November 25, 2008

Dear Family and Friends,
         Fall is one of the most beautiful times of the year here in the mountains. As September merges into October, the days are usually warm and the nights cool for sleeping.  By Hallowe’en, cold winds from the north usually collide with moisture from the south and west, and we can count on tracks in the snow for trick or treaters (or, for the adults in the area, “Trick or Drinking,” a quaint neighbor excuse to visit since no kids have ever come to our door.) Historically, November is our second snowiest month (March is first), but this year the glory days of fall have extended well past Hallowe’en. November 2008 has been warm and dry. Our road is dusty, and the meadow out back is a mass of dry grass and weeds that crunch under foot. The community Thanksgiving dinner, served free of charge to any and all who come, was held on a sunny Sunday before Thanksgiving. As we’ve done in the past, we cooked a turkey for the occasion along with a dozen or more others from the community. No one had to bundle up and plod through snow drifts this year. We don’t miss icy roads, snowy dog feet, or making morning or evening fires in the wood stove, though we’ve had a few. The lack of moisture keeps lurking in the back of our heads as we hear about water restrictions, smaller snow packs during the winter, and the threat of forest fires.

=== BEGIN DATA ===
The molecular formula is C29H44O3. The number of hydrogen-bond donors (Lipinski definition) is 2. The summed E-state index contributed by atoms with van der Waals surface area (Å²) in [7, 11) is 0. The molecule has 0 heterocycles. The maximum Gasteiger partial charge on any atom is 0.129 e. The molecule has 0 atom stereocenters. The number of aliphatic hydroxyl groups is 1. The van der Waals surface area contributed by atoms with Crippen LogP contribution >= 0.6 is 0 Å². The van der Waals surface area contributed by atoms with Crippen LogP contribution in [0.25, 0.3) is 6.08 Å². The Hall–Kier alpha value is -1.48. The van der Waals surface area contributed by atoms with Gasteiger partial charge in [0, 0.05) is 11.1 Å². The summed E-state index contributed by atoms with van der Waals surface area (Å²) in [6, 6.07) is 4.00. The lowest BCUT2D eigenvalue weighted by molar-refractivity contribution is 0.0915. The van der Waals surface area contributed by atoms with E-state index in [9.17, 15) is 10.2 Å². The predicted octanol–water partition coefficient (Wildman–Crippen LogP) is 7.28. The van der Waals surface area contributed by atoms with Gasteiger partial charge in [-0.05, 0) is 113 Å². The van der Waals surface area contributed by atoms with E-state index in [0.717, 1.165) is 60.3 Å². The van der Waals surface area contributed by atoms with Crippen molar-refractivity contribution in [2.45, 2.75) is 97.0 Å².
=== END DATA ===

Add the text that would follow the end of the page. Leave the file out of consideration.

However, I’m getting a bit ahead of myself. Since I posted the summer newsletter in late August, we have…


        Our Alaska excursion in August/September was an eclectic mixture of travel styles, geographic diversity, and scenery that was as dramatic as we’d hoped for. Among other experiences, we enjoyed our first cruise, hooked up with a friend I hadn’t seen since junior high school, hiked on an icefield, spent a day in the saddle, ate our fill of fresh salmon and halibut, and looked in awe at the tallest mountain in North America. And much more. Reliving the trip through the photos we took brings back the desire to return. If you’ve been, you know what I mean. If you haven’t, perhaps our online account can encourage you to make the trip.   

Mueller Post Card